erin j bernard,,

Written, Read, Seen: Why Creative People Need Supportive Partners

As anyone who’s managed it can attest, the process of disentangling oneself from a full-time job is beset with practical and philosophical questions. Going freelance requires a raft of methodical preparation, the cultivation of a decision tree or two, an exit strategy, and, eventually, a bold leap into the unknown.

It’s a life transition also liable to stir up crises of emotion in your closest personal relationships: what if you get a slow start and you and your partner are forced to rely, temporarily, on a single income? What if you’ve misjudged the market and you never quite find your financial feet? What if you’re taking a major pay cut? What if you become depressed, or distracted, or riddled with doubt? If kids are in the mix, what kind of stability are they owed? Who has the health insurance?

These are big questions—big enough to rend an already-shaky union clean in two. I have this on personal authority.

My soon-to-be-ex-live-in-boyfriend turned into a total weirdo when I first caught the freelance bug seven years ago.

He himself had jumped ship from a cushy design job in the city several years prior to move to the Oregon coast and become a surfer/barista/freelance designer, so who better to goad me along as I pondered my own departure from traditional employment, right?

Except it didn’t work that way; it worked in the opposite way. As my plan to quit my stifling, low-rent editor gig materialized and gained traction, I’d often come to him for advice, hoping to mull over the logistics of a boss-free future. And, inevitably, no matter the particulars of the conversation, he’d chirp, “As long as you can support yourself!”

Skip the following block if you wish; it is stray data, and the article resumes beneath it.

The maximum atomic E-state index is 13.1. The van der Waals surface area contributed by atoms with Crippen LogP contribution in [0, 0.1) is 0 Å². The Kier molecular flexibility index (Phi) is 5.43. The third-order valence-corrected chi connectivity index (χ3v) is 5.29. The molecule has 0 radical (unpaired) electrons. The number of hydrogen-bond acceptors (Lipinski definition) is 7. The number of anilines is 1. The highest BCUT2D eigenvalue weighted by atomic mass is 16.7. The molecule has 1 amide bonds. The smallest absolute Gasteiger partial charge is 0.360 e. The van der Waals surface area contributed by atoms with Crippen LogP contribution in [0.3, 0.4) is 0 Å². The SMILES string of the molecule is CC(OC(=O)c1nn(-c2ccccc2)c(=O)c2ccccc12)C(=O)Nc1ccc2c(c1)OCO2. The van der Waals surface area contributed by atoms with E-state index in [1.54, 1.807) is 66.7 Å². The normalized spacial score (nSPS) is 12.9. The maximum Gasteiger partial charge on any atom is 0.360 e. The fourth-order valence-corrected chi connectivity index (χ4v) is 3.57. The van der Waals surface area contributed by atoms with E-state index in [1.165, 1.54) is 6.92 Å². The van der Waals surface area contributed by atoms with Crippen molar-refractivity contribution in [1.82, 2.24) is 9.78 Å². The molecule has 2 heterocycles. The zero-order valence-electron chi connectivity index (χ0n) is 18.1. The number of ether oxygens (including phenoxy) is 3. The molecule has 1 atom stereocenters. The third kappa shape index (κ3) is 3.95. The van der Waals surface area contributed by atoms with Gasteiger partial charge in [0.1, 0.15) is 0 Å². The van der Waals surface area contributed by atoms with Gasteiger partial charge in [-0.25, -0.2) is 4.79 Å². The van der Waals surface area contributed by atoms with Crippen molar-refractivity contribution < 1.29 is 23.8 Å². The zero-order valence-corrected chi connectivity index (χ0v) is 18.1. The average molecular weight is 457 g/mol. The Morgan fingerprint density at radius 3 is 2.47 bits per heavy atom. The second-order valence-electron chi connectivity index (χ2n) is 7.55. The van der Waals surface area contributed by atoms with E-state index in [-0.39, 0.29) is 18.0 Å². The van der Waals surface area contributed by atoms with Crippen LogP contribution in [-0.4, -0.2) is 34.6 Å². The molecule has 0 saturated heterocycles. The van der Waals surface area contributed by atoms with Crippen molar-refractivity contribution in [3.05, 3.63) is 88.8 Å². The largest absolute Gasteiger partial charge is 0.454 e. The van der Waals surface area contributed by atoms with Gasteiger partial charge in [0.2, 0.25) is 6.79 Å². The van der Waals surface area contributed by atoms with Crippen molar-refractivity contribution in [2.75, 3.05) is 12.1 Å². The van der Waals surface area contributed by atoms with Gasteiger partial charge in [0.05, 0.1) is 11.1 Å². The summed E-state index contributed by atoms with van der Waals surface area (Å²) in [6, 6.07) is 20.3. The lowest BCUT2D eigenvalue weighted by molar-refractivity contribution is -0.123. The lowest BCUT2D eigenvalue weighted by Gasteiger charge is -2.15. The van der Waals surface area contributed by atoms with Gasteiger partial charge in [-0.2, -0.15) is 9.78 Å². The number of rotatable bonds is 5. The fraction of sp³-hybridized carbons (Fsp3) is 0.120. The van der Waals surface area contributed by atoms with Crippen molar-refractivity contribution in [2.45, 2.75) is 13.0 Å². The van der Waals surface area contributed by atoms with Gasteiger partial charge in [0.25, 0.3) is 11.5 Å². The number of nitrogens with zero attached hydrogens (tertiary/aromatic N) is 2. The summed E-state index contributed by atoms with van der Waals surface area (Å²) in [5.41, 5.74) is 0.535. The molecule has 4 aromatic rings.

Then, he’d smile tightly before standing up and leaving whatever room we happened to be in.

Aside from making him sounded like a damned parrot, his refrain implied a dismaying subtext: somewhere deep down, it seemed, he feared I was poised to become a financial leach. (This despite the fact that I’d worked 50-60-hour weeks at my newspaper job for the duration of our relationship, was frugal-to-the-point-of-embarrassing, and already had a modest stable of freelance clients lined up.)

“If I don’t make enough money, I’ll work in a boutique!” I promised him. “I’ll nanny! I’ll sell all my books!”

Nothing I could offer assuaged his doubt. That hurt. And ultimately, it became the fatal stab in series of ever-sharpening indicators that he didn’t respect (or even like) me all that much.


Oh, I’d tried to impress him with my creative talents: over and over during our two years together, I’d brought work to him, seeking feedback: a freshly pressed edition of the little community newspaper I produced, a hare-brained plan to pitch a story about DeLoreans to This American Life, a lyrical profile written up about a local musician we both enjoyed, a super-personal blog entry about a trip we took to Mexico.

I’m not sure what I wanted; a little praise and encouragement, maybe? Constructive suggestions? Just to be seen?

Instead, my bids were usually met with a blank-stare-and-shrug-combo, or, if he was busy waxing his surfboard, a flat, “I dunno. I’m not the right person to ask about that.”

And then came this, my craziest creative notion yet: freelancing, full-time. No net to catch me if I tumbled. After landing a steady 20-hour-a-week contract gig to get me started, I quit that newspaper job. And I quickly discovered that being a work-from-home free agent meant spending a lot of time with my own thoughts. As I worked through my first few projects, that time to think brought our dysfunctional dynamic to its pointy head: we weren’t connecting; perhaps we’d never quite connected, and now that failure had become infused with a deeper and more tragic meaning. I mulled and mulled, finally admitting to myself that I was happier alone in my office, shut away from him. I spent more and more evenings in there, hiding out among my stacks of dusty novels, pounding out projects and fabricating excuses to avoid his company.